Open source, Kubernetes, and developers, according to Abby Kearns
Monday, December 17, 2018
As Executive Director of Cloud Foundry Foundation, Abby Kearns helms the ecosystem of developers, users, and applications running on Cloud Foundry, and works to drive the Foundation’s vision and grow the open source project. We sat down with Abby to talk about how open source technologies are changing the industry, and how both large and small corporations are being affected by the increasing presence of cloud native technologies.
The news of IBM's pending acquisition of Red Hat and Microsoft’s acquisition of GitHub may signal more industry consolidation to come. We recently had a conversation with Abby Kearns, executive director at Cloud Foundry, about the significance of these mega deals and why she believes 2019, will be the year of consolidation. Abby has a unique perspective leading Cloud Foundry, the open source foundation, which is backed by Cisco, Google, IBM, Microsoft, Pivotal, SAP, and others. She shares insight into how large technology companies are looking to mergers to solve a common problem: how to quickly obtain the innovation and agility that enterprise customers are demanding, particularly with new, innovative cloud technologies.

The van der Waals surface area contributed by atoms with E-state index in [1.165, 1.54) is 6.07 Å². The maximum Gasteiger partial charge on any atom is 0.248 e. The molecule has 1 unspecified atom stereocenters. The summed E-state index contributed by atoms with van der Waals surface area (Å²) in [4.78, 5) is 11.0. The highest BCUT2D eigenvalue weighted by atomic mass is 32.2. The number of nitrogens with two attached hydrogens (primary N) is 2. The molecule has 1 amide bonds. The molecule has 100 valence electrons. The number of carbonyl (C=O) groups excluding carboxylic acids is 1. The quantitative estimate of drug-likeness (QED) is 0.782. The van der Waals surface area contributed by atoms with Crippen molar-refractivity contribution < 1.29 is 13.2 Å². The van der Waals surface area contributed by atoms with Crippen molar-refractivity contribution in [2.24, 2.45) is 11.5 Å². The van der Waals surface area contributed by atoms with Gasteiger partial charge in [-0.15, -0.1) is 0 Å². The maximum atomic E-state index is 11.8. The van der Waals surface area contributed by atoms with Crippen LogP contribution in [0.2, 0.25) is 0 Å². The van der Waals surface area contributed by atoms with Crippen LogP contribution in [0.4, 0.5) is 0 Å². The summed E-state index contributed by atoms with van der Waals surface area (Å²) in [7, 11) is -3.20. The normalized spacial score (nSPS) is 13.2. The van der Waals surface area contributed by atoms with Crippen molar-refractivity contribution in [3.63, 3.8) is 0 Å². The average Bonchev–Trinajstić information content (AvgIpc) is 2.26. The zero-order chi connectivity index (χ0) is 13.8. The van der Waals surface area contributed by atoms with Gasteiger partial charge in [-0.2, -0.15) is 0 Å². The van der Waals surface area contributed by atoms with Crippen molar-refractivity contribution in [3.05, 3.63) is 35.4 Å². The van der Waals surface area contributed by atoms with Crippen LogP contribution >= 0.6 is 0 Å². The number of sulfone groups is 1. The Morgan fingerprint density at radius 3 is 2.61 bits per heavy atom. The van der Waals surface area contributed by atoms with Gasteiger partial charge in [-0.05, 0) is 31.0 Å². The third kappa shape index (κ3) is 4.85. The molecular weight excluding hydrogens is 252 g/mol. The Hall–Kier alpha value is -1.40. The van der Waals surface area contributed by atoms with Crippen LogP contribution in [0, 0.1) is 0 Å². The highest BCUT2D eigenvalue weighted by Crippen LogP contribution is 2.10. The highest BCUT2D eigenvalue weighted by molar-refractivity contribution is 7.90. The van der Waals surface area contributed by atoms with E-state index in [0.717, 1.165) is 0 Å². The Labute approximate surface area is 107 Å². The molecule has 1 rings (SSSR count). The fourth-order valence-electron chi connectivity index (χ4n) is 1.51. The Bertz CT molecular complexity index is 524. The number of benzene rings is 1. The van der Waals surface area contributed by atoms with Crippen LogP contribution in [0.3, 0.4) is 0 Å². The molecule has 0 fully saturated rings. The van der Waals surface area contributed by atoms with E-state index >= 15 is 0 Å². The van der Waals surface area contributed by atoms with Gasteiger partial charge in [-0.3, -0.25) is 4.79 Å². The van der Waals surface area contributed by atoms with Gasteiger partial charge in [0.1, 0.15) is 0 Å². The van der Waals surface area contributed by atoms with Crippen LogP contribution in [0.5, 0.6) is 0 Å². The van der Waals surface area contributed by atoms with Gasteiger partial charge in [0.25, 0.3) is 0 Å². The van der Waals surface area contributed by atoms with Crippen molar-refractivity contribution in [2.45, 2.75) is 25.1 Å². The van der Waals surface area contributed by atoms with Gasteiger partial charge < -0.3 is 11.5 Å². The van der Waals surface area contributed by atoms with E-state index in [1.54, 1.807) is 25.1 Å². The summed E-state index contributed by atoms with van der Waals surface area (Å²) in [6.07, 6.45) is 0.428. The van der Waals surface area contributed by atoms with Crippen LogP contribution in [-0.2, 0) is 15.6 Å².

ADM: Why are so many large technology companies suddenly investing so heavily in open source (via acquisition, merger, etc.)?
Kearns: The quickening rate of technological maturation puts pressure on larger legacy organizations who must compete with smaller, more agile start-ups. Matching the rate of change in technology is harder for larger organizations who often have employees distributed across the globe and a more traditional culture. Adjusting to an agile culture and successfully adopting emerging technologies can seem impossible. On the opposite end of the spectrum, open source projects and their frequent contributions are fundamentally agile. Acquiring these organizations is an easy and quick way for large companies to get closer to the speed and agility customers demand.
ADM: What benefit does becoming enmeshed with open source communities provide to these large technology companies?